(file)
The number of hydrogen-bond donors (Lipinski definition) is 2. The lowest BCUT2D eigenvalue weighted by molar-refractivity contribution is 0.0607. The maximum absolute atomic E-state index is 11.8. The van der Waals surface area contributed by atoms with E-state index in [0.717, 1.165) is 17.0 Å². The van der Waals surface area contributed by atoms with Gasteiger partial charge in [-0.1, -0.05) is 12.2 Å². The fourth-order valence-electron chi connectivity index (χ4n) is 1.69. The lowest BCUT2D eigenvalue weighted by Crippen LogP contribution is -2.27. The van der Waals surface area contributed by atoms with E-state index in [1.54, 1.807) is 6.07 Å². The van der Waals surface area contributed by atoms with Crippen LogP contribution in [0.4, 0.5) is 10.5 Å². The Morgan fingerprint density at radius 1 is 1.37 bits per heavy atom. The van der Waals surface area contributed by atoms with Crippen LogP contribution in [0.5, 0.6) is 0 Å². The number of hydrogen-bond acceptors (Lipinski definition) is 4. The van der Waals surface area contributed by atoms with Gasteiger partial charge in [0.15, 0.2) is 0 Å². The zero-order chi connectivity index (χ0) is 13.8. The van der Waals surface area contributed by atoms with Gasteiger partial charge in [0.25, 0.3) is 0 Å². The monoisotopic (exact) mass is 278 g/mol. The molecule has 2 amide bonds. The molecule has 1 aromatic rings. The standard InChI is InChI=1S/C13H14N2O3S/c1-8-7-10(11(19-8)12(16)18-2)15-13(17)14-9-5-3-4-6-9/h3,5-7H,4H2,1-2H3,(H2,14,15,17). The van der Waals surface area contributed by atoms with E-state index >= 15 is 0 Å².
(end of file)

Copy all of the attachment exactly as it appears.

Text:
The number of hydrogen-bond donors (Lipinski definition) is 2. The lowest BCUT2D eigenvalue weighted by molar-refractivity contribution is 0.0607. The maximum absolute atomic E-state index is 11.8. The van der Waals surface area contributed by atoms with E-state index in [0.717, 1.165) is 17.0 Å². The van der Waals surface area contributed by atoms with Gasteiger partial charge in [-0.1, -0.05) is 12.2 Å². The fourth-order valence-electron chi connectivity index (χ4n) is 1.69. The lowest BCUT2D eigenvalue weighted by Crippen LogP contribution is -2.27. The van der Waals surface area contributed by atoms with E-state index in [1.54, 1.807) is 6.07 Å². The van der Waals surface area contributed by atoms with Crippen LogP contribution in [0.4, 0.5) is 10.5 Å². The Morgan fingerprint density at radius 1 is 1.37 bits per heavy atom. The van der Waals surface area contributed by atoms with Crippen LogP contribution in [0.5, 0.6) is 0 Å². The number of hydrogen-bond acceptors (Lipinski definition) is 4. The van der Waals surface area contributed by atoms with Gasteiger partial charge in [0.15, 0.2) is 0 Å². The zero-order chi connectivity index (χ0) is 13.8. The van der Waals surface area contributed by atoms with Gasteiger partial charge in [0.25, 0.3) is 0 Å². The monoisotopic (exact) mass is 278 g/mol. The molecule has 2 amide bonds. The molecule has 1 aromatic rings. The standard InChI is InChI=1S/C13H14N2O3S/c1-8-7-10(11(19-8)12(16)18-2)15-13(17)14-9-5-3-4-6-9/h3,5-7H,4H2,1-2H3,(H2,14,15,17). The van der Waals surface area contributed by atoms with E-state index >= 15 is 0 Å².